Poetry is underrepresented in the writing curriculum in U.S. elementary schools, in spite of its potential to develop children’s perceptions, draw their attention to language, and help them make meaning of the world. This presentation draws from a larger participatory ethnography of the discourse of poetry writing in a fourth and a fifth grade U.S. classroom. Drawing on Chapman’s conception of cultivating genre, I and several other visiting poets implemented writing sessions three times per week across one month. Students selected one original poem to perform at a school-based reading, and their performances were videotaped. Afterwards, they were interviewed to explain/describe: 1) why their texts are considered poems, 2) why they revised their poetry, 3) their experience of performing poetry, and 3) why it is individuals may be moved to write poems. Research questions included: 1) Given a genre approach to poetry pedagogy, what do preadolescents’ original poems reveal about their genre knowledge and poetry writing practices? and 2) What does preadolescents’ discourse about their poems and their performances reveal about their genre knowledge and poetry writing practices? Using ethnographic, textual analysis, and interpretive methods, preliminary findings reveal that preadolescents-- through their in- and out-of-school poetry writing--- appropriated and remixed topics and linguistic features from the multiplicity of voices and activities that surrounded them. Preliminary findings suggest that students wanted to control poetry text production, they selected a significant subject, and they often showcased it in a structure that matched the subject aesthetic. Most common features employed were repetition, alliteration, rhyme and metaphor. Some features, such as line break, were seemingly applied arbitrarily. Preadolescents’ reports suggest that their performances brought forth feelings of pride, exhilaration, and a literate identity. They overwhelmingly described poetry as “expressing feelings.” This study adds to the knowledge base of what preadolescents know and can do with poetry and the instructional contexts and social variables that can potentially support children’s knowledge and growth.

Janine Certo

Tue, Apr 12: LitColl
Room(s): 116H

Agenda: “Linguistic Awareness and Language Play in Pre-service Teachers’ Discussions of African American Language”

Patricia Billis

As a response to increasing language diversity in U.S. K-12 schools, linguists and teacher education scholars have called for improving teachers' linguistic awareness so that they can more appropriately respond to the needs of students who speak non-mainstream languages such as African American Language (AAL). Linguists who have studied foreign language learning identify language play as one possible influence in the development of linguistic awareness. This study explores the patterns of talk, identified as language play, among preservice elementary teachers as they learned about African American Language within a university classroom activity. Recordings of small group conversations were analyzed with a three-part coding process using narrative analysis, conversation analysis, and inductive coding. This presentation demonstrates how a focus group's spontaneous play-full interactions as they learn AAL can be identified as instantiations of linguistic awareness. Suggestions for further teacher education research that explores the possibilities of language play to increase prospective teachers' awareness and success in linguistically diverse classrooms are discussed.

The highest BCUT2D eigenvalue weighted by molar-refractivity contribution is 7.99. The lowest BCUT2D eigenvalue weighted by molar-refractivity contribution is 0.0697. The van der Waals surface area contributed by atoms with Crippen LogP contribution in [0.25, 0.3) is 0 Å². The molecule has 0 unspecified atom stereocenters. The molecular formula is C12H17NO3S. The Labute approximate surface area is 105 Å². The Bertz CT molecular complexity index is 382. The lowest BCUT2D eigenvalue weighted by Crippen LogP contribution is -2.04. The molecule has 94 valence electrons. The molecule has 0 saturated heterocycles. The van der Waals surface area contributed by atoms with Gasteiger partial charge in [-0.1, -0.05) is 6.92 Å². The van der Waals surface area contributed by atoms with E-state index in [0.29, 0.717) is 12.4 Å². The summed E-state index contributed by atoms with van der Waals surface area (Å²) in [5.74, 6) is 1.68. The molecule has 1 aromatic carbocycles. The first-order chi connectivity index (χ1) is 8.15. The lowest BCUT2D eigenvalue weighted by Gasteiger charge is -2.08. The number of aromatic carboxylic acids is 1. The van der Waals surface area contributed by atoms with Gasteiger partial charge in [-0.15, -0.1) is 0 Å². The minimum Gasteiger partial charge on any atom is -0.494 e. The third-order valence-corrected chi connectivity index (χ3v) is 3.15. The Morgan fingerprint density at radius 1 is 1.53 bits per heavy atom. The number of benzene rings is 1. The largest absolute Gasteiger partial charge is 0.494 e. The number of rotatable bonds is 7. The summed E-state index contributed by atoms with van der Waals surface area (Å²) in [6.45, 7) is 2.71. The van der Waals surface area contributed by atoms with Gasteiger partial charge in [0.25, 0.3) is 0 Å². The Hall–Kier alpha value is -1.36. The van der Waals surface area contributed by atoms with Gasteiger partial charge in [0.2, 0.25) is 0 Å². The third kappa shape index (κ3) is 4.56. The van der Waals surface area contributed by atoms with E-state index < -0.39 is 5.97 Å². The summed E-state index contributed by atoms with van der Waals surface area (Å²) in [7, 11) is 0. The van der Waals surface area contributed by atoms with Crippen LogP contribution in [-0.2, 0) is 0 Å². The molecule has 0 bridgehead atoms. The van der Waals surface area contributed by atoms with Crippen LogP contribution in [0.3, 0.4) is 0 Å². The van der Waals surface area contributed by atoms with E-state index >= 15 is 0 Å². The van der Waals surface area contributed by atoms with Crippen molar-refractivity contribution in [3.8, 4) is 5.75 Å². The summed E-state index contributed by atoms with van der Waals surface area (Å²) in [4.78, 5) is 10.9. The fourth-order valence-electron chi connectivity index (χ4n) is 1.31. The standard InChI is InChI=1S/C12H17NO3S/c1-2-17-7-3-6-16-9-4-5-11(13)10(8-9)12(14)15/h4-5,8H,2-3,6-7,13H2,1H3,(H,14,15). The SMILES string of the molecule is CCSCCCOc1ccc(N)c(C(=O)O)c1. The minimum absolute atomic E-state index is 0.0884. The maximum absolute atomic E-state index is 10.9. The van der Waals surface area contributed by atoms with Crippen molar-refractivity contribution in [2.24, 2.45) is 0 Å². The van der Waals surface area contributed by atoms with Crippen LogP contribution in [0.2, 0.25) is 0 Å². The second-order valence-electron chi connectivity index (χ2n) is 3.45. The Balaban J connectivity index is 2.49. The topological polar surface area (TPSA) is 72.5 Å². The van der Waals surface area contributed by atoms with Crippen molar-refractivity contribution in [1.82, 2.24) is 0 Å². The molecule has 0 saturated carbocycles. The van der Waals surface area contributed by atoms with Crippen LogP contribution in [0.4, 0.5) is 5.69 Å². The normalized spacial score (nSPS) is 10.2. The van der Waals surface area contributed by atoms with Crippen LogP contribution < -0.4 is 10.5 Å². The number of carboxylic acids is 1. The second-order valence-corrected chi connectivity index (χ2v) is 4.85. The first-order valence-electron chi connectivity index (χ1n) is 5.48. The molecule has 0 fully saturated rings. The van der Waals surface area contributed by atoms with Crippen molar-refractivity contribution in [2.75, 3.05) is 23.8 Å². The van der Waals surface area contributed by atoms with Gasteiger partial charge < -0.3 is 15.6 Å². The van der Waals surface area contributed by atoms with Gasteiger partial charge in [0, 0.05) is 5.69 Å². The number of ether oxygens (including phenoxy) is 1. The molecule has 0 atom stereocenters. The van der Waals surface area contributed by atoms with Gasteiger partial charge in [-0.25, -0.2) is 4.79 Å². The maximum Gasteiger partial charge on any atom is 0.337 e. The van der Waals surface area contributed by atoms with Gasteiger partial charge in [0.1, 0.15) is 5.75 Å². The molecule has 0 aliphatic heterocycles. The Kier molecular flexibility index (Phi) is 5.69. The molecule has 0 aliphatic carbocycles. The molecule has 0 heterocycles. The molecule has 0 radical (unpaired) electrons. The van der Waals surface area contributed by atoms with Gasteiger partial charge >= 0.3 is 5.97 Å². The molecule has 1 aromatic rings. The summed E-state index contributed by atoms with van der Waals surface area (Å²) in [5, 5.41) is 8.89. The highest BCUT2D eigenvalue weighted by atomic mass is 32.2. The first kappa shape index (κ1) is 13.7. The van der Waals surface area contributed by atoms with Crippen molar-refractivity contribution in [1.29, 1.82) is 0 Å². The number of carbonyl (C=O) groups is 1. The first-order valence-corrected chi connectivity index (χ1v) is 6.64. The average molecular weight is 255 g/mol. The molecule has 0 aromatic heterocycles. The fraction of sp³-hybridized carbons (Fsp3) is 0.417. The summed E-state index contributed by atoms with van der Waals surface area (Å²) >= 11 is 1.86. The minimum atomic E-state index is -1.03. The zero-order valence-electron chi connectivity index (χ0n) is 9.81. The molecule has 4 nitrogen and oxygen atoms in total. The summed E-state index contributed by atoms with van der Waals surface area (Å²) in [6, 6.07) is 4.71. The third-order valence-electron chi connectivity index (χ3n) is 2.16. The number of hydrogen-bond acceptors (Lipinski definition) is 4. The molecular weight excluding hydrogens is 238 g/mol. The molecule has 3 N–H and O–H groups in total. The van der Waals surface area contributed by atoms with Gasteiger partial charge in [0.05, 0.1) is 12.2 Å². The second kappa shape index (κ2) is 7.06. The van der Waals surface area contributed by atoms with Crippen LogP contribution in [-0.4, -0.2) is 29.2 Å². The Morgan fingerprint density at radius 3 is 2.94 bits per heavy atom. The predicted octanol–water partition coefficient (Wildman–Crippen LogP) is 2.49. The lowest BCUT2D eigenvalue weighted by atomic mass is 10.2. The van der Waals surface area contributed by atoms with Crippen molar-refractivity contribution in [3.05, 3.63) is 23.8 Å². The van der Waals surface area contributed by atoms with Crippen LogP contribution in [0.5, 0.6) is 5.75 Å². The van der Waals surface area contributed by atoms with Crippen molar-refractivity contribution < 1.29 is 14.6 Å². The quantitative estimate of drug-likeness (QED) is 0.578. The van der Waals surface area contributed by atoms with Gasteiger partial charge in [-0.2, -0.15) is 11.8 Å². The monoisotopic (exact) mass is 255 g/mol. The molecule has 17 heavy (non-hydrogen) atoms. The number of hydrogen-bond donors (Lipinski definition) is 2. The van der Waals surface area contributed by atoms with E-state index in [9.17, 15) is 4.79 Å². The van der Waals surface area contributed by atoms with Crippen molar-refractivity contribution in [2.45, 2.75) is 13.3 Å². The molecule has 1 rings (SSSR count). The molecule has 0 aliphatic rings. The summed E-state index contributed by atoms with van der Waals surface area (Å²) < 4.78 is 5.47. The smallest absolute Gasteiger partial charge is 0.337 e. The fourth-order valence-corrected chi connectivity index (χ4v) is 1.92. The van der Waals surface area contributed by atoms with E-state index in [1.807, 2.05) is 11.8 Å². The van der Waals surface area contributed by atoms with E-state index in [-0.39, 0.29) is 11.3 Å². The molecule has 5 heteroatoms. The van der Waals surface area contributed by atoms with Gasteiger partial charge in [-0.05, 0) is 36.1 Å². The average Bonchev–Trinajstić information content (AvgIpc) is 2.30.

End 2010-2011

Fall 2009

September 22

133F Erickson Hall - 11:00am - 12:30pm

Susan Florio-Ruane
Building a Crisis: Language, Educational Reform, and the Defense of a Nation

Prof. Susan Florio-Ruane will discuss her analysis of the rhetoric of educational change across several important eras in 20C US history, with specific attention to (1) the metaphors and other literary devices characteristic of calls for change in curriculum and teaching, and (2) the experience of such calls by practitioners. Her work is derives from a doctoral seminar taught in 2007, a book chapter (in press), and a book in preparation, with doctoral students Carlin Borsheim, Anne Heintz, and Paul Morsink.

Prof. Florio-Ruane's chapter:

November 10

133F Erickson Hall - 11:00am - 12:30pm

Principal Investigators: Dr. Mary Juzwik and Dr. Samantha Caughlan and
Research Assistants: Carlin Borsheim, Anne Heintz, Kelly Merritt, Michael Sherry
How do English Teacher Candidates Develop Dialogic Practices? Studying Video-Based Response and Revision across Time and Space

Click here to download a draft copy of the paper!

November 24

133F Erickson Hall - 11:00am - 12:30pm
Ellen Cushman presentsThe Cherokee Syllabary: A writing system in its own right

Video of Prof. Cushman's presentation

The video is divided into 9 files. Click on the links below to watch each part.
Part 1
Part 4
Part 7
Part 2
Part 5
Part 8
Part 3
Part 6
Part 9

December 8

133F Erickson Hall - 11:00am - 12:30pm

Discourse Analytic Research Approaches: 4 Explorations
Come learn more about discourse analytic approaches to research on language, literacy, and other educational issues. MSU College of Education doctoral students Laura Jiménez, Patti Bills, Annis Brown, and Denice Leach will share in-progress analyses they have been developing in the Discourse Analysis Seminar in Fall 2009, with special focus on interactional and narrative approaches to discourse analysis.
Denice Leach: Children’s Narratives of Historic Sites
Annis Brown: Mind the Gap: African American Parental Narratives and the Achievement Gap